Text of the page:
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The Iranian Revolution Will Not Be Televised -- It'll Be Twittered

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As protests of Friday's Iranian election and the victory proclamation by incumbent President Ahmadinejad rolls on for another day, one thing has become abundantly clear: tomorrow's newspaper is too late. Now that press have been all but escorted out of Iran, the world's news is coming minute-by-minute from the little micro-blogging (some say ego-stroking) site that could: Twitter.

Founded in 2006, Twitter now boasts millions of users, and according to Nielsen grew 1382 percent in the month of February alone. Previously written off as a tool for inane thoughts (my leg itches, what should I have for dinner, etc.), Twitter has emerged from its adolescence as an outlet for instantly sharing information with thousands (millions, countless numbers) of people.

Under the hashtag #iranelection, Twitter users have been both giving updates about the events unfolding in the Middle East (see a partial list of people tweeting from Iran) and people discussing the election and protests. The conditions in Tehran are worsening, and Twitter is literally the only way to consistently release information.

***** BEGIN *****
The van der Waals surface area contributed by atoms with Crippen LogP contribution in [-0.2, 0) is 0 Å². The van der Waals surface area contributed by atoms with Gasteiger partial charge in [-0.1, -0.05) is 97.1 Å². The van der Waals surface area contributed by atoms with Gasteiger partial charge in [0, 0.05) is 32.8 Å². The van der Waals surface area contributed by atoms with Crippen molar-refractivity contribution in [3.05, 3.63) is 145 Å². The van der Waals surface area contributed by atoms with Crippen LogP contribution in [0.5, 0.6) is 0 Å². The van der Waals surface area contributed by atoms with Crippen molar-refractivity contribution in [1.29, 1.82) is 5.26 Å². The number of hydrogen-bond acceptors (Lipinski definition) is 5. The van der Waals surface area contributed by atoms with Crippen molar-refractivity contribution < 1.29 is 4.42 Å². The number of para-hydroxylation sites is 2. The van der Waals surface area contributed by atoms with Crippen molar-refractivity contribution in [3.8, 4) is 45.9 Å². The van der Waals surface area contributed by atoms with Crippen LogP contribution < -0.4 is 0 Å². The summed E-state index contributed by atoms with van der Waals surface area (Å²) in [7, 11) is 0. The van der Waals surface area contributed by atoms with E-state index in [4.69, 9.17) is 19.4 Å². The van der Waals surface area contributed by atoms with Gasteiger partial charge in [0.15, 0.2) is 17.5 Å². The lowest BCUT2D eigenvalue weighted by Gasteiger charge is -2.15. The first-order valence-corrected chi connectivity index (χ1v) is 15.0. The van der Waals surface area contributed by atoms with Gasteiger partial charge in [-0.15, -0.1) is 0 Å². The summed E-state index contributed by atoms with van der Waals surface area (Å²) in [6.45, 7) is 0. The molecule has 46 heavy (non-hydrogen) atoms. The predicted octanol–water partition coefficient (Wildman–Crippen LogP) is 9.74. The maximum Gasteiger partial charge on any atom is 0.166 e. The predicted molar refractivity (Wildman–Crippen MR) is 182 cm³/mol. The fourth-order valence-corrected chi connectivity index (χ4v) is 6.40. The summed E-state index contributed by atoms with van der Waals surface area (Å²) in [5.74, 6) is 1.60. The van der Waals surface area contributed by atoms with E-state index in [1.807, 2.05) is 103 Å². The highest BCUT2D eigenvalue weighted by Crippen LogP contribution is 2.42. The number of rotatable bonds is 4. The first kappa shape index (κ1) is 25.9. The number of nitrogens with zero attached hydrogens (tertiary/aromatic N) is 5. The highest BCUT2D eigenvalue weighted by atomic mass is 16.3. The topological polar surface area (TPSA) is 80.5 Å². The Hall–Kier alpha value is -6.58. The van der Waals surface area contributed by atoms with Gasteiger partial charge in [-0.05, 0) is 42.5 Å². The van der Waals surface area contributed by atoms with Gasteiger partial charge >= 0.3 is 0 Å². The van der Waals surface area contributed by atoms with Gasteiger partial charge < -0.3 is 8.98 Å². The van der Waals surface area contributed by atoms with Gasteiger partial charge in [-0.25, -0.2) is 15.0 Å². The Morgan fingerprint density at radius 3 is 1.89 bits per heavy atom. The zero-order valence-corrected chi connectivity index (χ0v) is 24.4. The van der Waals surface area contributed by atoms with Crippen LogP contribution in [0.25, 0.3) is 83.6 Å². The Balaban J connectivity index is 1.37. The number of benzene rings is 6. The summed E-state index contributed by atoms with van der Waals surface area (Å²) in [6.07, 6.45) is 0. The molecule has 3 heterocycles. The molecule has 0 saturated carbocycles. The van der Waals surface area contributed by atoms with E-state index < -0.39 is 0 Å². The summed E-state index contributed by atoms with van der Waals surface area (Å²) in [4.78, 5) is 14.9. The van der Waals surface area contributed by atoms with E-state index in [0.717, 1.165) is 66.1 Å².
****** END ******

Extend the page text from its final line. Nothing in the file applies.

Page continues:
Twitter has become so crucial in current events that when scheduled maintenance to the site was supposed to happen Monday night, someone at the U.S. State Department called Twitter to ask that they reschedule it and not cut off one of the only channels of communication out of the country, especially after other Web sites, newspapers and phone service had been hacked or shut down.

People are using Twitter not only to update others about times and places for protests (tomorrow there will be a pro-Moussavi protest in Haft Teer Square at 4 p.m., protesters will bring flowers to give to the Basij) or to give information about the things they are seeing, but also to check in on one another. Iranian Twitter user persiankiwi has sent hundreds of messages from secret locations for days straight as well as updates before going to bed or going offline so that people don't worry that he or she is injured or dead when the stream of messages stops. ABC correspondent Jim Sciutto is in Iran and sent a message this morning that he was "up & all safe" after someone worried that he hadn't updated in a few hours.

Since Twitter is the only first-hand reporting we're going to see out of Iran for a while, it's a good idea to be familiar with some guidelines for digesting news over Twitter. The news is short-term, but it's already becoming clear that the implications of this revolution (both Iranian and Twitter) will be long-lasting. Will the next war be the first where reporting via text messaging becomes the norm?

"The Revolution Will Not Be Televised" first popped up in the 1970s, but surely, at least for now, the revolution will be Twittered.

See more of Air America's Iran election coverage.

This post originally appeared at Air America Media.